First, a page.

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Team Valhalla Armory represent Morgan in survival trial

Article Date: 
2 November, 2012 (All day)

Team Valhalla Armory competed in the 2012 Survival Trial held at the NRA Whittington Center in Raton, New Mexico. Twelve teams from throughout the United States pushed themselves to the absolute limit to see if they had what it takes to survive.  
The Survival Trial is a 24-hour survival-based endurance competition that incorporates shooting scenarios, physical and mental challenges, and mini-games. Working in two-person teams, competitors must utilize a strong strategic approach in order to complete the survival trial. 
Each competitor carried a survival pack weighing around 45 pounds, along with a handgun and rifle.  The teams were also required to carry a long range rifle capable of engaging targets out to 1000 yards.  Teams are given a map and about 15-20 grid coordinates indicating the location of different events and stages.  They then had 24 hours to complete as many stages as possible on foot.
Team Valhalla Armory was comprised of Gary Dudley from Morgan, Utah and Craig Coale from Taylorsville, Kentucky.  Gary and Craig met at the U.S. Air Force Ground Combat Training Center in Germany, where they were instructors in the mid ‘90s.  They’ve maintained their friendship over the years and decided the survival trial might be like “old times.”
The common question all competitors heard over and over is, “Why would you do something like this?”  Valhalla Armory owner, and Morgan County Deputy Sheriff, Gary Dudley replied, “Events like survival trial allow you to reset what’s possible.  It’s a test to see if you have what it takes to do hard things.  I just wanted to fuel that fire within.”  Craig answered this way, “There is just a certain drive within some people, a passionate fire that must be tested, and must be tried again and again.  It’s there, or it’s not - and if it’s not there, no answer I give will make any sense to you.”
When asked about the hardest part, Craig said, “Looking back over the race, the hardest part was not the skill challenges, events or tasks we had to perform.  There was something very specific in front of you to overcome.  It is inspiring and focuses the mind and body on defeating that objective.  The surprising “hardest part” was the boredom of seemingly endless miles of just walking in the dark.  There were no challenges, no tasks, nothing to focus on and no visual or mental goal line to cross. Once boredom set in, the mind starts to wander, to lose focus and to start questioning.”
Craig and Gary both agreed that the most challenging aspect of the survival trial was the totality of the situation.  This was not a physical challenge, a mental challenge or a technical challenge.  The real test of each individual competing was the combination at all phases of physical, mental and technical capabilities.  At a point of exhaustion physically, we were navigating highly technical routes in pitch dark through mountain passes in a state of mental stress induced by monotonous 10 mile stretches of hard terrain.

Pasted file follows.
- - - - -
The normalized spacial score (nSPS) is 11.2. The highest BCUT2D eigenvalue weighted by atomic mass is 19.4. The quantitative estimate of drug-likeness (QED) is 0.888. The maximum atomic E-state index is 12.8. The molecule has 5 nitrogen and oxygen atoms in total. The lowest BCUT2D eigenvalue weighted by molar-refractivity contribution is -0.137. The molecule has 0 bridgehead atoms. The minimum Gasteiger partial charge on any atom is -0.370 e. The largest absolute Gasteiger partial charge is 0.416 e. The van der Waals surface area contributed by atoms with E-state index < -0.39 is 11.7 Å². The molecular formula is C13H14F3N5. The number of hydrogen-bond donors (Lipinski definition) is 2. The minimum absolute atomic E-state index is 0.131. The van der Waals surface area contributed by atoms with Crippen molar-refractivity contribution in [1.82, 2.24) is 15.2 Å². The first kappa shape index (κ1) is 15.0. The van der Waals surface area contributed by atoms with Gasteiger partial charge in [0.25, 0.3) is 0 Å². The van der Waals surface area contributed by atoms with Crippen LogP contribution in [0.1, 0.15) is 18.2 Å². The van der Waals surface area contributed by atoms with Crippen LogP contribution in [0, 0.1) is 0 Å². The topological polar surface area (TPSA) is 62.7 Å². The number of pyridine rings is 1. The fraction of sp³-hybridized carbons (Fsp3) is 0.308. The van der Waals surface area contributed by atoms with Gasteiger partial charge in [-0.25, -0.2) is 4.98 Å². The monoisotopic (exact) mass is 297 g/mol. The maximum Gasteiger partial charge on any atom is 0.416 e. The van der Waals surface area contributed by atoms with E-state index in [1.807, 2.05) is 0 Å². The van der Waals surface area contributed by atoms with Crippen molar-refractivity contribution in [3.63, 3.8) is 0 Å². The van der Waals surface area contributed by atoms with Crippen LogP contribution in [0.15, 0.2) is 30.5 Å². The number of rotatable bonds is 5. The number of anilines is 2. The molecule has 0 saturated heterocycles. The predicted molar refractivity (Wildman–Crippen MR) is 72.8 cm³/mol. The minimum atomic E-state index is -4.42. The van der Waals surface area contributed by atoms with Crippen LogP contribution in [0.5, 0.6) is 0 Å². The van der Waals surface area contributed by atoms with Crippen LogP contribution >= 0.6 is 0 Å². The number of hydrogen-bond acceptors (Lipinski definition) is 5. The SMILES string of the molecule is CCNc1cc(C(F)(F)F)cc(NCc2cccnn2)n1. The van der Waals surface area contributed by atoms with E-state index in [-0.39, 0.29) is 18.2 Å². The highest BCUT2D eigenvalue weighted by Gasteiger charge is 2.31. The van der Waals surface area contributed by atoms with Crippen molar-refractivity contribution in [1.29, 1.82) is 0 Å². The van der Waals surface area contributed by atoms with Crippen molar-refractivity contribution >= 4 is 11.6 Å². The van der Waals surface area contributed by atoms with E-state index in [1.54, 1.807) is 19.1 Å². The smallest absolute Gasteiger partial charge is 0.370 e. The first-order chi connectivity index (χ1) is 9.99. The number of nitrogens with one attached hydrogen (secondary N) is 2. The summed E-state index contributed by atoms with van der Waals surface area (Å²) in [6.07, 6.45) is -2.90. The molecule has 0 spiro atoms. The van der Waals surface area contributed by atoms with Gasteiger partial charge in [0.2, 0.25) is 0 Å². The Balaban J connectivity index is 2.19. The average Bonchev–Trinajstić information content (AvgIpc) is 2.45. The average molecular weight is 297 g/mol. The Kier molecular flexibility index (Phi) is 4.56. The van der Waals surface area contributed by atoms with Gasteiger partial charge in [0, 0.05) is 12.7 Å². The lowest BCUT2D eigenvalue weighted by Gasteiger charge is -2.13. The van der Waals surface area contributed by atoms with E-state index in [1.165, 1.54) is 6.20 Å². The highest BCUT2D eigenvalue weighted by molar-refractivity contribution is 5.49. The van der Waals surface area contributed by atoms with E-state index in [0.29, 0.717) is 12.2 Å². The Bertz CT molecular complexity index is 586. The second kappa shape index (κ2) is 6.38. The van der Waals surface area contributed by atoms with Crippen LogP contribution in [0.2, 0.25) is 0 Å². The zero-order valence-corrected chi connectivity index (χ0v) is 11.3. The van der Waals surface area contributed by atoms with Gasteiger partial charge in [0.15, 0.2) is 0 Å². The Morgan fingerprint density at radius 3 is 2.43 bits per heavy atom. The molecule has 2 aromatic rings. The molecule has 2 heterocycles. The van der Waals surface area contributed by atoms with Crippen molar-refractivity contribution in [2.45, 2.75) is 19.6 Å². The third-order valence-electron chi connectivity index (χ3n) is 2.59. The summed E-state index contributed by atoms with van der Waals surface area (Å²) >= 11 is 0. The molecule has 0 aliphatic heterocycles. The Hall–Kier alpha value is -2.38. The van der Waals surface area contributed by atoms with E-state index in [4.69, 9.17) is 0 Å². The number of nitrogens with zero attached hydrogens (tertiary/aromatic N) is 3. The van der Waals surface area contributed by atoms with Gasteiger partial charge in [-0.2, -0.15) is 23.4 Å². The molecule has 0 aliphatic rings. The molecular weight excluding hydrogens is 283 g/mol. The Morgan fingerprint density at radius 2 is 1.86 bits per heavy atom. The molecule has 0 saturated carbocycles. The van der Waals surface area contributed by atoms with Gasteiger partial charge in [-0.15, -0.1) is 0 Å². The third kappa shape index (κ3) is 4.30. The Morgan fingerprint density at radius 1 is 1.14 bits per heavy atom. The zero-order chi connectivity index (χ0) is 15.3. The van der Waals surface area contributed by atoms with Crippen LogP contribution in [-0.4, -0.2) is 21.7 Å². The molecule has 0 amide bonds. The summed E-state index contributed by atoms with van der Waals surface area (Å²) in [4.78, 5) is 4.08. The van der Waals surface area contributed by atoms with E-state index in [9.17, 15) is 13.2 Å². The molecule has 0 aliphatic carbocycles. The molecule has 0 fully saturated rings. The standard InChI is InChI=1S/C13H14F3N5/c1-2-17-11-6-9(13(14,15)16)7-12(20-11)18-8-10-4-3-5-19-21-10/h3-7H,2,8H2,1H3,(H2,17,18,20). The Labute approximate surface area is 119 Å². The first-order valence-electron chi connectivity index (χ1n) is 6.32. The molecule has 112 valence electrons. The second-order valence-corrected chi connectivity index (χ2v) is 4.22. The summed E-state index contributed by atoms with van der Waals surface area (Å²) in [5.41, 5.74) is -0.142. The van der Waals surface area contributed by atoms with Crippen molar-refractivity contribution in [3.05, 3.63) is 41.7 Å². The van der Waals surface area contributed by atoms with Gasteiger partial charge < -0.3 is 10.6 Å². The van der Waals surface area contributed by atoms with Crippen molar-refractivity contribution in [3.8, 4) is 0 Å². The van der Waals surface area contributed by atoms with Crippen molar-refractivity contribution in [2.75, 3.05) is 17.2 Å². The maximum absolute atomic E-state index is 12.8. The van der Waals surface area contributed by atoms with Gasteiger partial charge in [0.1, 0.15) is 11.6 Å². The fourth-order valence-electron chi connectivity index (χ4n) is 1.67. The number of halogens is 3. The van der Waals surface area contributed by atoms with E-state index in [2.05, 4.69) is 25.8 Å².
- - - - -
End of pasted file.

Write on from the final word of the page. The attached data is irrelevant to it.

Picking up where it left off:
Not all of the stations were about shooting.  Competitors would arrive at a station only to find a sign written in Spanish.  Using a Spanish/English dictionary, the teams had to translate the message and write it down on their score sheets.  Other messages, also in Spanish, informed teams of how to earn bonus points for completing certain tasks like moving a tire five miles to the top of a mountain.  
Craig sums up the experience by saying, “To really define this race, let me give an example of one six hour stretch.  We had trail marched and climbed for about five hours of 10-12 miles of mountain passes without stopping.  We had covered a total of 30 miles when we finally make it to an obstacle and shooting station.  I look over at Gary, and in my mind, I am just simply beat.  I am totally gassed, the calories I have burned have left me a bit weak in the knee’s without the ability to truly replenish them.  Looking at Gary, we crash to the ground in unison and he says, ‘Man, I’m spent, I got nothin’ left.’ Then we start the challenge of this station and he pulls out his Sig handgun, shoots 75 yards down an embankment, transitions to AR15 rifle, shoots and moves 100 yards up a creek bed, at 1a.m., in total darkness. He hits 100 percent of targets, then picks up and carries a 110lb human mannequin made from logs back up the creek, up the hill, and a hundred fifty more yards down the road with a fireman carry. Of course I am cheering him on, as he did me.  He finally finishes this stage and I look at him and ask, ‘Dude, thought you were spent, I thought you had nothing left?’...He says, ‘I am, and I don’t... and crashes back to the ground!’  That moment defines what this race was about.  With nothing left, no energy, demoralized and physically and mentally exhausted, to suddenly pick up and hammer a challenge that alone on a good day would be difficult. Somehow, from somewhere deep inside, there is always an ember of the warriors spirit that only needs the slightest breath of a challenge to roar back to life, blaze brightly, and somehow, just get it done.”
Upon making their way to the finish line, Team Vahalla Armory had covered 36 miles and finished in third place. is an Internet based supplier of tactical weapons and survival gear based in Morgan, Utah.